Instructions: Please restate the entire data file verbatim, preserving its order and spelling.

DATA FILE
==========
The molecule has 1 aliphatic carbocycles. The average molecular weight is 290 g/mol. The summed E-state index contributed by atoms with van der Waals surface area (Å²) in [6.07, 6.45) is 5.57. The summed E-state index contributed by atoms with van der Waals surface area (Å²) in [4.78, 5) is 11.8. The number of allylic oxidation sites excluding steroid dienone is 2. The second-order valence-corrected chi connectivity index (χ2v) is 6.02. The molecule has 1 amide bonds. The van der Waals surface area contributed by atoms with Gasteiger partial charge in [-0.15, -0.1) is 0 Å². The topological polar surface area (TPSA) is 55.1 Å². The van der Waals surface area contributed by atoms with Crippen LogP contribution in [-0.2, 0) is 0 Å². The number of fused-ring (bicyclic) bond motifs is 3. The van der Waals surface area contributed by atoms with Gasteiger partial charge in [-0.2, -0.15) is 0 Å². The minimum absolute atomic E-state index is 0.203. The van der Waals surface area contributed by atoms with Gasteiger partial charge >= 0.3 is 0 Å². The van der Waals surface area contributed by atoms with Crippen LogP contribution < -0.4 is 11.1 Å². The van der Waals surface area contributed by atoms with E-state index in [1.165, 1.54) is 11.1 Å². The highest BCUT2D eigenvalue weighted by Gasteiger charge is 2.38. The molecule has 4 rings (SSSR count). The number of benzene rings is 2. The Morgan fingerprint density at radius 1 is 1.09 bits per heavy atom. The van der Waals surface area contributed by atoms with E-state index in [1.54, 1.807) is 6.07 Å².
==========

The molecule has 1 aliphatic carbocycles. The average molecular weight is 290 g/mol. The summed E-state index contributed by atoms with van der Waals surface area (Å²) in [6.07, 6.45) is 5.57. The summed E-state index contributed by atoms with van der Waals surface area (Å²) in [4.78, 5) is 11.8. The number of allylic oxidation sites excluding steroid dienone is 2. The second-order valence-corrected chi connectivity index (χ2v) is 6.02. The molecule has 1 amide bonds. The van der Waals surface area contributed by atoms with Gasteiger partial charge in [-0.15, -0.1) is 0 Å². The topological polar surface area (TPSA) is 55.1 Å². The van der Waals surface area contributed by atoms with Crippen LogP contribution in [-0.2, 0) is 0 Å². The number of fused-ring (bicyclic) bond motifs is 3. The van der Waals surface area contributed by atoms with Gasteiger partial charge in [-0.2, -0.15) is 0 Å². The minimum absolute atomic E-state index is 0.203. The van der Waals surface area contributed by atoms with Gasteiger partial charge >= 0.3 is 0 Å². The van der Waals surface area contributed by atoms with Crippen LogP contribution < -0.4 is 11.1 Å². The van der Waals surface area contributed by atoms with E-state index in [1.165, 1.54) is 11.1 Å². The highest BCUT2D eigenvalue weighted by Gasteiger charge is 2.38. The molecule has 4 rings (SSSR count). The number of benzene rings is 2. The Morgan fingerprint density at radius 1 is 1.09 bits per heavy atom. The van der Waals surface area contributed by atoms with E-state index in [1.54, 1.807) is 6.07 Å².